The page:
Muuy Biien is the real thing. No college degrees, no connections, no future: kids in their 20’s raised in the Georgia countryside, born to work in fast food. The band members met while all working at a fried chicken chain. But art springs forth from the unlikeliest of places. The power of DIY is palpable and real, but so is the sense of craft that hangs over it.

Members were walking around the Garrison for the two bands before them going back and forth to get bottles of Bud from the back. Their music is part Refused, part Jon Spencer Blue Explosion, part Iggy and the Stooges. Their lead singer gets the award for best dancer of NXNE this year which last year was awarded to Pissed Jeans. They were loud, aggressive and the crowd responded by becoming a part of the show.


What NXNE Press Guide said about Homebody:

Homebody play angular post-punk and jangling pop music. There will be guitars and there will be drums and you will respond with appropriate head movements.

Homebody are another three-piece band playing experimental noise pop and hailing from Denver, Colorado. All members were talented musicians switching between instruments, switching between vocalists, and even switching speeds midway through songs on several occasions. If I wasn’t mistaken there was a rare sighting of a six-string bass through the first couple songs. Their last song Break In was a favourite.

NXNE Review: Mission Of Burma, Obliterations, California X, June 20, Lee’s Palace

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As the old saying goes, you can’t judge a book by it’s cover. The same could probably be said of bands and the t-shirts they wear, but we can often arrive at some sort of conclusion about a band’s influences by whatever band they’re repping on their shirts during a show. And while it’s probably quite a stretch to say that Sting and the Cro-Mags were huge influences on California X, it is fun to imagine what the perfect musical synthesis of “Fields Of Gold” and We Gotta Know” might sound like. Alas, California X are not that band, though they are purveyors of crunchy riffs paired with melodic vocals, which puts them in good company with a few other acts playing NXNE whose repertoire hearkens back to the sounds of the 1990s. I got hints of Dinosaur Jr. and a few others in their sound.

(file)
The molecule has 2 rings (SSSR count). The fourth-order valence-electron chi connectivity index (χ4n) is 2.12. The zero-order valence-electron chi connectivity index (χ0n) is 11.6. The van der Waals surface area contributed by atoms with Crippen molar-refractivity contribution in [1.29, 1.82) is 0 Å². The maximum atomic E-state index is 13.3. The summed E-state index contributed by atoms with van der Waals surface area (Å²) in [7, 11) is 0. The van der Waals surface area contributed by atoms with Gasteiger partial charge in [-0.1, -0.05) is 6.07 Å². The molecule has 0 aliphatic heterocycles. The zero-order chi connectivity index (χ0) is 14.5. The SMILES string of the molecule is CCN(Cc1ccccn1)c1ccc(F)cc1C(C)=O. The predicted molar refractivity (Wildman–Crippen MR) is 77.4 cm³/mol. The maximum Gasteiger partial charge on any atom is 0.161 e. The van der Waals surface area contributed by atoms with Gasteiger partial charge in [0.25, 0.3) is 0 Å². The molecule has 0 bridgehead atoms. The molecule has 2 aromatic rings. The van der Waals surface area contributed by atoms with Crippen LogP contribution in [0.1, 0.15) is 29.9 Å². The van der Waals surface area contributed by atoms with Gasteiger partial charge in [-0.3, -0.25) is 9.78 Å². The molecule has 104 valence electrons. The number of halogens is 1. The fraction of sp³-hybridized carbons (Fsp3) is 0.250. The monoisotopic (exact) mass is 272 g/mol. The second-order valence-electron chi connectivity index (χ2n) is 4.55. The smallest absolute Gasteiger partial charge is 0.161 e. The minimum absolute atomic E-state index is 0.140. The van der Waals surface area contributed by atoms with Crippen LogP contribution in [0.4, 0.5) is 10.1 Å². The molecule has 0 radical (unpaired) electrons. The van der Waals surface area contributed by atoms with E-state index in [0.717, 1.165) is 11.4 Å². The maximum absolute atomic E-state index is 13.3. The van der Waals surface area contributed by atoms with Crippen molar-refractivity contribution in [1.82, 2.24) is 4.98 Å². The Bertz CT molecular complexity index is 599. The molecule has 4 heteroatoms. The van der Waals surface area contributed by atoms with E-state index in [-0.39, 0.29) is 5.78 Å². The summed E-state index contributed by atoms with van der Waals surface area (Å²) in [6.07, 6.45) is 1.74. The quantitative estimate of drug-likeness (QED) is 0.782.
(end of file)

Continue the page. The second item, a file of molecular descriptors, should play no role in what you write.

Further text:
Continuing on with the t-shirt theme, I noticed Obliterations had an even more diverse range of musical acts represented on their shirts – Neu!, David Allen Coe, and Black Flag. Much like California X, they don’t sound anything like an amalgam of all those sounds (likely a good thing) though they’re as uncompromising in their sound as I imagine those acts to be, playing a blistering set of straight ahead hardcore.

Vocalist Sam James Velde was an intense performer, but also a fairly funny guy in his stage banter, especially when he called NXNE out on their corporate partnerships. He discovered while looking on social media earlier in the evening that the show would be sponsored by a vodka company. He added that that he was OK with that and that they didn’t really care about the sponsorship, but that the sponsor seemed to be “in the wrong business.” He was referring to the projections on the wall designed by Lee’s Palace artist Al Runt, noting that the somewhat trippy art in fact wouldn’t make him want to drink vodka, but rather might make him want to get “high as fuck.” Naturally, the band launched into “Blackout” after that. Velde later thanked METZ’s Chris Slorach for putting them on the bill (apparently he had something to do with booking this show), describing him as a cool guy in a cool band from a pretty cool town, though he did note the number of restaurants in our fair city. “Y’all motherfuckers like to eat!” Obliterations easily put on one of the most satisfying and entertaining sets of NXNE for me.